clock menu more-arrow no yes mobile

Filed under:

Cub Tracks’ man of Steele

Read all about it! #Cubs, #MLB, and #MiLB news you can use, four days a week. 10-4, good buddy. Justin Steele keeps on truckin’.

If you buy something from an SB Nation link, Vox Media may earn a commission. See our ethics statement.

Photo by Quinn Harris/Getty Images

Welcome to today’s episode of Cub Tracks news and notes™, a greatest-hits collection of Chicago-style beat writers and bloggers, ground from #Cubs, #MiLB, and #MLB baseball, overheated, steeped in writers’ tears, and then cold-brewed overnight for maximum flavor.

The Three Laws of Robotic Umps (with apologies to Isaac Asimov)

1. A robotic umpire may not misidentify a thrown ball or, through misidentification, allow a strike to be called a ball, or conversely, a ball to be called a strike. All calls must be objectively correct.

2. A robotic umpire must objectively and correctly interpret the strike zone except where such interpretation would conflict with the First Law.

3. A robotic umpire must make the objectively correct call as long as such a determination does not conflict with the First or Second Law.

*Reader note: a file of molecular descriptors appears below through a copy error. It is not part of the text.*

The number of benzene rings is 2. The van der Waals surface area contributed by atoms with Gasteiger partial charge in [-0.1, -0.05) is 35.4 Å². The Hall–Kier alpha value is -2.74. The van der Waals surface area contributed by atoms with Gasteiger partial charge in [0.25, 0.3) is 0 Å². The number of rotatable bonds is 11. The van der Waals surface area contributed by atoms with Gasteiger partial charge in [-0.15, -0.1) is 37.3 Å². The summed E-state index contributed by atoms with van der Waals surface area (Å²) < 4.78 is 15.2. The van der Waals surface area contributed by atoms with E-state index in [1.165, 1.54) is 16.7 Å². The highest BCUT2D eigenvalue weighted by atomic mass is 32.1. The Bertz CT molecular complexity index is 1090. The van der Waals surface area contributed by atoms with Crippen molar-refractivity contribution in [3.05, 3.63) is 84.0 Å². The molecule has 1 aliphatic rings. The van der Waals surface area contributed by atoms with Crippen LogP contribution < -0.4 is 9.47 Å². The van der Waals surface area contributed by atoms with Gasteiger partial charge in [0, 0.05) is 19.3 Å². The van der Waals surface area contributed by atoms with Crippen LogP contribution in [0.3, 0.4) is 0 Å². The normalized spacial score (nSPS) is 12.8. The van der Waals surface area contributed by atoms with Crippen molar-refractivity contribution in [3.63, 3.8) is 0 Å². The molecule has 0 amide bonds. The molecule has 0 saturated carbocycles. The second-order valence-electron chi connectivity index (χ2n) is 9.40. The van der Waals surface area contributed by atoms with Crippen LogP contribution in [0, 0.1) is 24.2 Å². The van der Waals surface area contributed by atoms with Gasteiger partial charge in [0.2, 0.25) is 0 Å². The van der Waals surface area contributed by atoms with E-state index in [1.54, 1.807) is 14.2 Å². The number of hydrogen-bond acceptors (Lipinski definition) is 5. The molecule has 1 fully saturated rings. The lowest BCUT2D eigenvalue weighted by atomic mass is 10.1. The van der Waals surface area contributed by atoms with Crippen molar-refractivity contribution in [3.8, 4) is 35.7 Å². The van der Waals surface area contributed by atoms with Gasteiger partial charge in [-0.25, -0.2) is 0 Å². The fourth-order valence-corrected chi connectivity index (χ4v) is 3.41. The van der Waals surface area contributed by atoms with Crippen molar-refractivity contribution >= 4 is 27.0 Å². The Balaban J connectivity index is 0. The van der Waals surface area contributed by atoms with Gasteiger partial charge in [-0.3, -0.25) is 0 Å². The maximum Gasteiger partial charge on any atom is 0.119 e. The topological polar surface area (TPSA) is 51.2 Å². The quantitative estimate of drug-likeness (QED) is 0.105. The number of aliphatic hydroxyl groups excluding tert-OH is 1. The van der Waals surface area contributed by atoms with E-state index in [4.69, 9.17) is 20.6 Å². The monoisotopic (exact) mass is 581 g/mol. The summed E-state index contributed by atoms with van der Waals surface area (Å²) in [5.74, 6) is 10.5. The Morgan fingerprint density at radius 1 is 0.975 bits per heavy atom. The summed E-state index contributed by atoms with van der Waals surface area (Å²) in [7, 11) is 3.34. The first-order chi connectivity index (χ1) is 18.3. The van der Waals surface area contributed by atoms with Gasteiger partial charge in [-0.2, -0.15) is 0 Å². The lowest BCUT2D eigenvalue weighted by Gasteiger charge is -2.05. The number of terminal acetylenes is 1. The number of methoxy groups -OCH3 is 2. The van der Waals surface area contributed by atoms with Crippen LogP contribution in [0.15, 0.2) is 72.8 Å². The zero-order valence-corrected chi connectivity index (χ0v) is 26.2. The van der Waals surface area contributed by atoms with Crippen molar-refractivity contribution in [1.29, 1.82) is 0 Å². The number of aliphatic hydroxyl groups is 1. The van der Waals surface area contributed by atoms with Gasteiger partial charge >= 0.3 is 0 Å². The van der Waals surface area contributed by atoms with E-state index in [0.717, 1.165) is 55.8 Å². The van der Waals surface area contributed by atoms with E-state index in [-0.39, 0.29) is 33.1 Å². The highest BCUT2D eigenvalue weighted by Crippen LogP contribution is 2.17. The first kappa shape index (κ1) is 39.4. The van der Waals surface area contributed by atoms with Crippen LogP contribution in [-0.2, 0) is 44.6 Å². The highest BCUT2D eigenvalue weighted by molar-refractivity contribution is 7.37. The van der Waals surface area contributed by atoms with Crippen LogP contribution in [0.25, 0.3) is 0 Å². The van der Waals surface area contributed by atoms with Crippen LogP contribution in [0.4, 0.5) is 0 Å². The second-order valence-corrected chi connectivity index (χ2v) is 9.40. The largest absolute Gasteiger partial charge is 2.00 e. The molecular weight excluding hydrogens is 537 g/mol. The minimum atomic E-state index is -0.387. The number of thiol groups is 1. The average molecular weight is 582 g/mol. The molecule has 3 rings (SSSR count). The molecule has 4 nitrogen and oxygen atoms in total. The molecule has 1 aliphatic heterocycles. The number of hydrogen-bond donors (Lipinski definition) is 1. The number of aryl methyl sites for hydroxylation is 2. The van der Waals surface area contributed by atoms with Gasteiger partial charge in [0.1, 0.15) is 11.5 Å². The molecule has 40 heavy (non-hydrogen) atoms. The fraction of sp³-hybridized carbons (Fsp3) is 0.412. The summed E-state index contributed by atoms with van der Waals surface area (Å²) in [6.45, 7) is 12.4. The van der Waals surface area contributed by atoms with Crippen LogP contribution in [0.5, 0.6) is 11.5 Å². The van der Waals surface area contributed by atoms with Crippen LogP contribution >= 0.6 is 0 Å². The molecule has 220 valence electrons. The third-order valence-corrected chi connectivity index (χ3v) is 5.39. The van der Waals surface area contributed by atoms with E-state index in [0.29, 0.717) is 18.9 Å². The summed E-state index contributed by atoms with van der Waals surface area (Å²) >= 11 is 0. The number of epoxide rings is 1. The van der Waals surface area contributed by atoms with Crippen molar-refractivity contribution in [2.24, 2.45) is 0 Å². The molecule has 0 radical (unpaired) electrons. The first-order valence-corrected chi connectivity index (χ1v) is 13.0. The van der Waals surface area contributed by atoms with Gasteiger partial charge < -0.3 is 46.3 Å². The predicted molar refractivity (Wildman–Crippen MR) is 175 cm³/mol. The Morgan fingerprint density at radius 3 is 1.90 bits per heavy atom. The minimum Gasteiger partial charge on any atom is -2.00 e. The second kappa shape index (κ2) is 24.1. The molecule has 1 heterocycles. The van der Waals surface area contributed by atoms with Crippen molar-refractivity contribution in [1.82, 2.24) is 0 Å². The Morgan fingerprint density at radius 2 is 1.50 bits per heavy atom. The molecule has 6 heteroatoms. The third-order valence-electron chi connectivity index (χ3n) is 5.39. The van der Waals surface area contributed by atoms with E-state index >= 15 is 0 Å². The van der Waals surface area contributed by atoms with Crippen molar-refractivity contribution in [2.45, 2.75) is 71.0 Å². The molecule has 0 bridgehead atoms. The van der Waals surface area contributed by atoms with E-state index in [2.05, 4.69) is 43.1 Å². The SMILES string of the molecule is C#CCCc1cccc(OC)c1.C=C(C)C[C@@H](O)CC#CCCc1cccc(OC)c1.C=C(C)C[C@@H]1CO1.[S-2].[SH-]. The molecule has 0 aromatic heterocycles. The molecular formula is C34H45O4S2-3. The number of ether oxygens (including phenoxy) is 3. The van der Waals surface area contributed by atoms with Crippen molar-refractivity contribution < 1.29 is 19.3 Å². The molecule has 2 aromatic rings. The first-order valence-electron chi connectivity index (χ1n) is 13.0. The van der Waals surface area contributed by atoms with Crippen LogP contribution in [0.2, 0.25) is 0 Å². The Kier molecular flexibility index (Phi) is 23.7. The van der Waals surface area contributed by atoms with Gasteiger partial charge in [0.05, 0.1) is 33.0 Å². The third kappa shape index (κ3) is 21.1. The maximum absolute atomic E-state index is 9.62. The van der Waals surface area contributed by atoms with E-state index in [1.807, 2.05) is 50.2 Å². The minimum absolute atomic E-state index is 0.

Cub Tracks welcomes the robot overlords, as always.

Miguel Amaya looked pretty good. Is he MLB-ready? What to do about Tucker Barnhart? Eric Hosmer? David Ross? All three have gathered some rather pointed commentary out there in the blogoverse. Doubtless you have your own opinions.

In the meantime, the Cubs gave the ball to the best pitcher in baseball™, Justin Steele (5-0, 1.45) trying to avert the dreaded sweep by the stinkin’ Cardinals, who offered up Jordan Montgomery (2-4, 3.29) in a battle of southpaws. Steele won the decision.

* means autoplay on, or annoying ads, or both (directions to remove for Firefox and Chrome). {$} means paywall. {$} means limited views. Italics are often used on this page as sarcasm font. The powers that be have enabled sarcasm font in the comments.

Food for Thought:

Please be reminded that Cub Tracks and Bleed Cubbie Blue do not necessarily endorse the opinions of writers whose work is linked to in this series of articles. Thanks for reading!